Setting the stage for London: Issues to watch
The tempest over tickets
It’s hard to say what came first: the sale of a ticket to the Olympics, or criticism of the sales process. The two have gone hand-in-hand since LOCOG announced the date it would put tickets on sale in 2011. Criticisms have ranged from the cost of tickets, to the lack of transparency about the sales process, to the scarcity of tickets to the British public. LOCOG didn’t help matters by setting up their system to reject Visa cards that expired in the summer of 2011. The British press has covered the process incessantly and uncovered this month that CoSport (a subsidiary of Jet Set Sports) had sold tickets to the public that had been reserved for sponsors, which has led to an International Olympic Committee investigation.
Loving it live: NBC to live stream all events
After years of tape-delaying the highest profile sports events for prime time, NBC is changing its approach. NBCOlympics.com will live stream every event for the first time, offering more than 3,500 hours of programming. Users who want to watch video on their phone or tablet through NBC’s new app, NBC Olympics Live Extra, will have to first show they get MSNBC, CNBC and other NBC Universal channels from a cable, satellite or telecommunications company. The industry has been slow to develop an authentication model that works, and the sports media industry is counting on a big event like the Olympics to help the public get used to the process.
Avoiding a traffic jam
There’s a scene in BBC’s mockumentary “Twenty Twelve” about organizing the London Games in which the head of infrastructure is seated in front of a city map explaining the importance of managing traffic flows during the Games. “You get this right, no one’s going to notice,” he says. “You get this wrong …” “Everyone notices,” someone interjects. “Well, first they notice, yeah,” the head of infrastructure says. “And then they die.” Londoners already complain about the city’s congestion. The Olympics and its 9 million spectators will only make matters worse. Spectators are being encouraged to use the city’s Underground, and LOCOG has set up a special site to assist them with making transportation plans so they can get to events on time.
Coping with controversy
Sponsors spend a great deal of time developing marketing plans for the Olympics, and now that the event has arrived, many will have to get aggressive with their public relations in order to protect that investment. Dow certainly will face questions and protests again about its links to the company behind an Indian manufacturing disaster that killed more than 2,200 people in 1984. Coca-Cola and McDonald’s will face similar scrutiny over the dissonance between their support of the world’s biggest athletic event and their contributions to global obesity. And Ralph Lauren will continue to hear about the company’s decision to outfit Team USA in opening ceremony apparel manufactured in China.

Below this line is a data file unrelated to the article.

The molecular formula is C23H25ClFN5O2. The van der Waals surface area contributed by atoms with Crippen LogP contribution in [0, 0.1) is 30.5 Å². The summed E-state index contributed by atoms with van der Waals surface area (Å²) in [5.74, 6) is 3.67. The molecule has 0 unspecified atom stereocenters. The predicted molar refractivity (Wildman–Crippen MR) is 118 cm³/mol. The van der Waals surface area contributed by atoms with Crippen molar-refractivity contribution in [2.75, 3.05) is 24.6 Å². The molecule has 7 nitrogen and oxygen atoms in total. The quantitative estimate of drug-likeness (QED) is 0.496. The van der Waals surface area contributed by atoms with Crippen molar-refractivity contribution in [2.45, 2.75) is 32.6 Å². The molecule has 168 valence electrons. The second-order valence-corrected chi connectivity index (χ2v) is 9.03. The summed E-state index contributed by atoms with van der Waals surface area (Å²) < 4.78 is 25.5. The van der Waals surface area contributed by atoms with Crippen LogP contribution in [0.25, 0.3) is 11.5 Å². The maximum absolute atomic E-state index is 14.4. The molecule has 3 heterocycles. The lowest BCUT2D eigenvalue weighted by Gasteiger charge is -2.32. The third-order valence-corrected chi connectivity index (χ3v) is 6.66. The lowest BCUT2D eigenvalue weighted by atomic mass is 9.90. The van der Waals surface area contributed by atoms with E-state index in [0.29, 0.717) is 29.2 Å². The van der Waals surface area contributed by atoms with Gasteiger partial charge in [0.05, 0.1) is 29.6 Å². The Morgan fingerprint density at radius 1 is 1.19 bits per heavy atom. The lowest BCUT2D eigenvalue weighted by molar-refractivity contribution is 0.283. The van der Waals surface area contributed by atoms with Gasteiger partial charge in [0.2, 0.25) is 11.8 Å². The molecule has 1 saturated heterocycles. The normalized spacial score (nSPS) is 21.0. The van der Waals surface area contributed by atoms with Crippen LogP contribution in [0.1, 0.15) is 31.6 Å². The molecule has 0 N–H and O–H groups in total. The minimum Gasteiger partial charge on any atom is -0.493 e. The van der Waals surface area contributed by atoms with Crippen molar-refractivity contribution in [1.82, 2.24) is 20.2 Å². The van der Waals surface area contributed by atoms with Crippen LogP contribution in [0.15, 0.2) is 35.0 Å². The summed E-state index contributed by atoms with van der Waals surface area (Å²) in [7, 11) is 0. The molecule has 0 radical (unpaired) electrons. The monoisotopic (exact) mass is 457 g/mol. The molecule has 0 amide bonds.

Soaring with social
This is being hailed as the first true, social media Olympics. The last time the world gathered to celebrate a Summer Games, Facebook had 100 million users and Twitter was a startup. Today, Facebook claims more than 900 million users and Twitter boasts more than 500 million. Their massive growth has led brand marketers, TV rights holders, athlete representatives, Olympic officials and journalists to all develop social media plans for the London Games. It also will change how the world consumes the Olympics and follows events from London over the next three weeks.
Preserving the peace
Organization of the London Games appeared to be moving smoothly until reports surfaced that G4S, the contractor hired to provide security, failed to hire enough civilian guards for the Games and many of those it had hired fell asleep during training and failed to spot fake bombs in an X-ray machine. It’s ignited major concern about security ahead of an Olympics that British officials and London organizers want to be sure isn’t marred by terrorism. Police have conducted counterterrorism sweeps in recent weeks, arresting more than a dozen people, and organizers are determined the London Games aren’t remembered for violence alongside the 1972 Munich Games and 1996 Atlanta Games.